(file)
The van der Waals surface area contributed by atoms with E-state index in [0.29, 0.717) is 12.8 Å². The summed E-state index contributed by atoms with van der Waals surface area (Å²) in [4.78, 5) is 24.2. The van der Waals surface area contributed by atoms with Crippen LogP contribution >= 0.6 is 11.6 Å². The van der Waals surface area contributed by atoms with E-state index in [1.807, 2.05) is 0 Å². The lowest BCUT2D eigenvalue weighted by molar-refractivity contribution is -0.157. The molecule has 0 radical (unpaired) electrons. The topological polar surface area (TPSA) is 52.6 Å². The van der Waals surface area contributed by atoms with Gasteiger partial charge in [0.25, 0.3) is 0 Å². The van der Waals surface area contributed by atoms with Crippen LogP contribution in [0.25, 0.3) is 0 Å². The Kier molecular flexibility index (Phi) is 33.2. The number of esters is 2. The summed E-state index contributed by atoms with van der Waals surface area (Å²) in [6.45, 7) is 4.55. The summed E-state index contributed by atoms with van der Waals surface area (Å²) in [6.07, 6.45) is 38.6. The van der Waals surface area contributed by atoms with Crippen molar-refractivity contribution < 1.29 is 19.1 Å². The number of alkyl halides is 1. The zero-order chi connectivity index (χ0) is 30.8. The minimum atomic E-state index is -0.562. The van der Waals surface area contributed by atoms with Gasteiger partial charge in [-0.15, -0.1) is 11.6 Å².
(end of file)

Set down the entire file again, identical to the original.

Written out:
The van der Waals surface area contributed by atoms with E-state index in [0.29, 0.717) is 12.8 Å². The summed E-state index contributed by atoms with van der Waals surface area (Å²) in [4.78, 5) is 24.2. The van der Waals surface area contributed by atoms with Crippen LogP contribution >= 0.6 is 11.6 Å². The van der Waals surface area contributed by atoms with E-state index in [1.807, 2.05) is 0 Å². The lowest BCUT2D eigenvalue weighted by molar-refractivity contribution is -0.157. The molecule has 0 radical (unpaired) electrons. The topological polar surface area (TPSA) is 52.6 Å². The van der Waals surface area contributed by atoms with Gasteiger partial charge in [0.25, 0.3) is 0 Å². The van der Waals surface area contributed by atoms with Crippen LogP contribution in [0.25, 0.3) is 0 Å². The Kier molecular flexibility index (Phi) is 33.2. The number of esters is 2. The summed E-state index contributed by atoms with van der Waals surface area (Å²) in [6.45, 7) is 4.55. The summed E-state index contributed by atoms with van der Waals surface area (Å²) in [6.07, 6.45) is 38.6. The van der Waals surface area contributed by atoms with Crippen molar-refractivity contribution < 1.29 is 19.1 Å². The number of alkyl halides is 1. The zero-order chi connectivity index (χ0) is 30.8. The minimum atomic E-state index is -0.562. The van der Waals surface area contributed by atoms with Gasteiger partial charge in [-0.15, -0.1) is 11.6 Å².